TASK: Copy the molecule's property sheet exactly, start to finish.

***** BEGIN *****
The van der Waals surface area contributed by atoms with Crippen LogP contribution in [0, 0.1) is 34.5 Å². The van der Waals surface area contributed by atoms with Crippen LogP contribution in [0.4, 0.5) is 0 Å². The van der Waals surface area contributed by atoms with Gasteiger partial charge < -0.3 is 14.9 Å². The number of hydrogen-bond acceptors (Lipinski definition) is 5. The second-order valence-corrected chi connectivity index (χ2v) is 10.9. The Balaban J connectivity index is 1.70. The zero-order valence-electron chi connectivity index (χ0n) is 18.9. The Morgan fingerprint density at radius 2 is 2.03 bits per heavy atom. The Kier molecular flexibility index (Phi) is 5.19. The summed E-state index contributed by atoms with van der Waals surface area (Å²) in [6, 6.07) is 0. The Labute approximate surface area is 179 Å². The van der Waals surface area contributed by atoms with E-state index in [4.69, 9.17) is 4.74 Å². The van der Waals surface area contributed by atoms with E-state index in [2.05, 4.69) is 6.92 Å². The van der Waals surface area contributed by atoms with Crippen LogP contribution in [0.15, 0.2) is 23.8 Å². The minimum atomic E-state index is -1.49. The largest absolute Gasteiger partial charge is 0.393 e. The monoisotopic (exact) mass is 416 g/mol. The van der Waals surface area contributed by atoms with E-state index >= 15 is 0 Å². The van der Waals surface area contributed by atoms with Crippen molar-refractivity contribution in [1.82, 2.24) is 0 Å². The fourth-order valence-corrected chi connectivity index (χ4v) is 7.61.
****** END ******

The van der Waals surface area contributed by atoms with Crippen LogP contribution in [0, 0.1) is 34.5 Å². The van der Waals surface area contributed by atoms with Crippen LogP contribution in [0.4, 0.5) is 0 Å². The van der Waals surface area contributed by atoms with Gasteiger partial charge < -0.3 is 14.9 Å². The number of hydrogen-bond acceptors (Lipinski definition) is 5. The second-order valence-corrected chi connectivity index (χ2v) is 10.9. The Balaban J connectivity index is 1.70. The zero-order valence-electron chi connectivity index (χ0n) is 18.9. The Morgan fingerprint density at radius 2 is 2.03 bits per heavy atom. The Kier molecular flexibility index (Phi) is 5.19. The summed E-state index contributed by atoms with van der Waals surface area (Å²) in [6, 6.07) is 0. The Labute approximate surface area is 179 Å². The van der Waals surface area contributed by atoms with E-state index in [4.69, 9.17) is 4.74 Å². The van der Waals surface area contributed by atoms with E-state index in [2.05, 4.69) is 6.92 Å². The van der Waals surface area contributed by atoms with Crippen LogP contribution in [0.15, 0.2) is 23.8 Å². The minimum atomic E-state index is -1.49. The largest absolute Gasteiger partial charge is 0.393 e. The monoisotopic (exact) mass is 416 g/mol. The van der Waals surface area contributed by atoms with E-state index >= 15 is 0 Å². The van der Waals surface area contributed by atoms with Crippen molar-refractivity contribution in [1.82, 2.24) is 0 Å². The fourth-order valence-corrected chi connectivity index (χ4v) is 7.61.